Read this (i.e., unless you’re the Hulk – saw The Avengers last weekend, and you don’t want Bruce Banner getting all riled up).
It’s more top-notch muckraking from the New York Times, this time exposing clear abuse of a state-level tax education credit. Instead of supporting poor kids whose families want to send them to private schools, the credit basically becomes a voucher that more affluent families are using to pay for their kids’ private education.
The credit was allegedly set up to provide a dollar-for-dollar tax credit for those who wanted to contribute to a state scholarship fund so poor families could leave failing public schools and face a similar choice set to that of wealthier families. But, in fact, the legislation was intentionally crafted to enable parents whose kids already attended private school to keep the credit for themselves.
Since the tax credit goes only to families with kids in public school, in one part of the ruse in Georgia, a kid going to private school enrolls, but doesn’t attend, public school. The law was strategically written to differentiate between enrolling and attending:
The idea, based on a technical interpretation of the word "enroll," was promoted by State Representative David Casas, a Republican and co-sponsor of the scholarship legislation in Georgia. In meetings with parents, he had explained that the bill’s wording was intentional — using the word “enrolled” rather than “attending” — to enable the scholarships’ use by students already in private schools.
Parents questioned the idea. “Aren’t people going to say that’s a scam?” asked one father during a presentation by Mr. Casas that was posted on YouTube. “ ‘You’ve been going here for nine years. Now you’re enrolling in public school? You’re enrolled in two schools?’ ”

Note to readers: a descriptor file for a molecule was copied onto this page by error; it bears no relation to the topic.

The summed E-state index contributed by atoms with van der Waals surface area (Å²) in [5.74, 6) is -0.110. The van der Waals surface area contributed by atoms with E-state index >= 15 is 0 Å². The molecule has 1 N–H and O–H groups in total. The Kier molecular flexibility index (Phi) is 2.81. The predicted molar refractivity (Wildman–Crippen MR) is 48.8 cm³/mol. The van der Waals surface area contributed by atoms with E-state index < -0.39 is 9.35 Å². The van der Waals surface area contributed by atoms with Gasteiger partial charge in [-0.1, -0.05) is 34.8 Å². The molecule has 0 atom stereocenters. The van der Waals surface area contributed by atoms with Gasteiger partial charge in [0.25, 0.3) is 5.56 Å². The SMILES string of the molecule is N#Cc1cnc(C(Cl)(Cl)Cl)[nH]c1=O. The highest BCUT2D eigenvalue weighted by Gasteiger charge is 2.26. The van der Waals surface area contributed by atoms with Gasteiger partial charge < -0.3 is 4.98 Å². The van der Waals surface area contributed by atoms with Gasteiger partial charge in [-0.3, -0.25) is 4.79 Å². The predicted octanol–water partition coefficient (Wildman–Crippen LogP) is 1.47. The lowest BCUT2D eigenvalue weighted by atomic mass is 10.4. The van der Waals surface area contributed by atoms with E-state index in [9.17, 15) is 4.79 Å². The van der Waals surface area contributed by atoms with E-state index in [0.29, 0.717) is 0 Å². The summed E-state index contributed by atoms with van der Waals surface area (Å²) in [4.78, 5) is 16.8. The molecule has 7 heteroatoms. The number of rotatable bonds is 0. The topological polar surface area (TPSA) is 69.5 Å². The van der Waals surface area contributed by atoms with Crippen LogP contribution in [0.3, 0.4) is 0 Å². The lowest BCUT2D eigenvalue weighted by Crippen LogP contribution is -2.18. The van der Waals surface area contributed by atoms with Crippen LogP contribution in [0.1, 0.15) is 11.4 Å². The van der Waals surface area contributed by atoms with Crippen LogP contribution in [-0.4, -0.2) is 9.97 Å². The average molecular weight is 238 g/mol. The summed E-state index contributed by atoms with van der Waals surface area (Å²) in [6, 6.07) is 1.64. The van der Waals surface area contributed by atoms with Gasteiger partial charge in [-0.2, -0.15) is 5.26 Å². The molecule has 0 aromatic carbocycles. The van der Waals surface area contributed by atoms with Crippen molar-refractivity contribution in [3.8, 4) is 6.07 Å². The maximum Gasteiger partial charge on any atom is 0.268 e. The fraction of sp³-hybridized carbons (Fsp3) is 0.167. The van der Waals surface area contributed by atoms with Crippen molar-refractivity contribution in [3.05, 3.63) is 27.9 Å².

Mr. Casas, the president of a seminary, assured him it was not a scam. “Feel fine about it,” Mr. Casas said.
As you’d suspect if you’re at all familiar with horrible ideas like this at the state level, ALEC is a “big proponent” and this virus is spreading. There are now such programs operating in eight states across the country at a cost of $350 million to state coffers. They are paying for students to go to religious schools and for football scholarships.
This is all very bad, but let me end this post on a truly high note. From the NYT piece:
Johnathan Arnold, headmaster of Covenant Christian Academy in Cumming, Ga., said he viewed using the program to discount tuition for existing students as unethical.
“We, as a Christian school, felt that wasn’t the right approach,” he said. “You’re giving money out of the goodness of your heart with the intent to receive nothing in return. When you give it for the purpose of getting it back or actually make money on that, to me that doesn’t qualify for the spirit of the law.”
Headmaster Arnold, you are truly a great American.
Cross-posted from Jaredbernsteinblog.com
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Jared Bernstein is a senior fellow at the Center on Budget and Policy Priorities. From 2009 to 2011, he was the Chief Economist and Economic Adviser to Vice President Joe Biden, executive director of the White House Task Force on the Middle Class, and a member of President Obama’s economic team.